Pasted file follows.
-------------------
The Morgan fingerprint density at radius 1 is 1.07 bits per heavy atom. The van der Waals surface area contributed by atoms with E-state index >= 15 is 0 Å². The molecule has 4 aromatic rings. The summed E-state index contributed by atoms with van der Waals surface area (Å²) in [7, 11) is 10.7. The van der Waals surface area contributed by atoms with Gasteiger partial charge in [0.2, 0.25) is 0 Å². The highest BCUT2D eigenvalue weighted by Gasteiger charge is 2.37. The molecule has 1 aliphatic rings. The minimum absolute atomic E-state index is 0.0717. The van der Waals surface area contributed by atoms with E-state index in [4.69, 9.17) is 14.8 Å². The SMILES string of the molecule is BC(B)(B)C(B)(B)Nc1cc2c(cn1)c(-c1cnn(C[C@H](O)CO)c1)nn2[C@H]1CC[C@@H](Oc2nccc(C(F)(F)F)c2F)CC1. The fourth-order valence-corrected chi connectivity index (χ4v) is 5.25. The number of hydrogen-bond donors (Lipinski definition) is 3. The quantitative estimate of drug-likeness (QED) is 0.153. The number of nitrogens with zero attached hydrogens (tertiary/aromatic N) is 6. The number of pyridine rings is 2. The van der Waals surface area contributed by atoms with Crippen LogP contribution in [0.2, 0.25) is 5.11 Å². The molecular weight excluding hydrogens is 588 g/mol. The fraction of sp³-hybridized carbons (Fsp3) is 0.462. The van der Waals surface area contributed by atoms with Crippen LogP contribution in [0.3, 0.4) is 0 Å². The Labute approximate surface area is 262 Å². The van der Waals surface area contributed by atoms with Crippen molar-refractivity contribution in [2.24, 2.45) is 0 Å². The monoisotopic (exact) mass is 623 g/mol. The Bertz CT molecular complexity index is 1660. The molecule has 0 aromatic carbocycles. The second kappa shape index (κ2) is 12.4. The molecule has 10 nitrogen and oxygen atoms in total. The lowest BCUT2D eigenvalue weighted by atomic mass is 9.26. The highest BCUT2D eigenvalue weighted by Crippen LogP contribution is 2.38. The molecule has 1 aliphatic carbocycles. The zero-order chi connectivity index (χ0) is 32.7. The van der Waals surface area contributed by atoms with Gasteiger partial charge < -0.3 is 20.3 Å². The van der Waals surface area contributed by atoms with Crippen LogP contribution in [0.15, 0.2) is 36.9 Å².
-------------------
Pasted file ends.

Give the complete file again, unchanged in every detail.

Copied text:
The Morgan fingerprint density at radius 1 is 1.07 bits per heavy atom. The van der Waals surface area contributed by atoms with E-state index >= 15 is 0 Å². The molecule has 4 aromatic rings. The summed E-state index contributed by atoms with van der Waals surface area (Å²) in [7, 11) is 10.7. The van der Waals surface area contributed by atoms with Gasteiger partial charge in [0.2, 0.25) is 0 Å². The highest BCUT2D eigenvalue weighted by Gasteiger charge is 2.37. The molecule has 1 aliphatic rings. The minimum absolute atomic E-state index is 0.0717. The van der Waals surface area contributed by atoms with E-state index in [4.69, 9.17) is 14.8 Å². The SMILES string of the molecule is BC(B)(B)C(B)(B)Nc1cc2c(cn1)c(-c1cnn(C[C@H](O)CO)c1)nn2[C@H]1CC[C@@H](Oc2nccc(C(F)(F)F)c2F)CC1. The fourth-order valence-corrected chi connectivity index (χ4v) is 5.25. The number of hydrogen-bond donors (Lipinski definition) is 3. The quantitative estimate of drug-likeness (QED) is 0.153. The number of nitrogens with zero attached hydrogens (tertiary/aromatic N) is 6. The number of pyridine rings is 2. The van der Waals surface area contributed by atoms with Crippen LogP contribution in [0.2, 0.25) is 5.11 Å². The molecular weight excluding hydrogens is 588 g/mol. The fraction of sp³-hybridized carbons (Fsp3) is 0.462. The van der Waals surface area contributed by atoms with Crippen LogP contribution in [0.3, 0.4) is 0 Å². The Labute approximate surface area is 262 Å². The van der Waals surface area contributed by atoms with Crippen molar-refractivity contribution in [2.24, 2.45) is 0 Å². The monoisotopic (exact) mass is 623 g/mol. The Bertz CT molecular complexity index is 1660. The molecule has 0 aromatic carbocycles. The second kappa shape index (κ2) is 12.4. The molecule has 10 nitrogen and oxygen atoms in total. The lowest BCUT2D eigenvalue weighted by atomic mass is 9.26. The highest BCUT2D eigenvalue weighted by Crippen LogP contribution is 2.38. The molecule has 1 aliphatic carbocycles. The zero-order chi connectivity index (χ0) is 32.7. The van der Waals surface area contributed by atoms with Gasteiger partial charge < -0.3 is 20.3 Å². The van der Waals surface area contributed by atoms with Crippen LogP contribution in [0.15, 0.2) is 36.9 Å².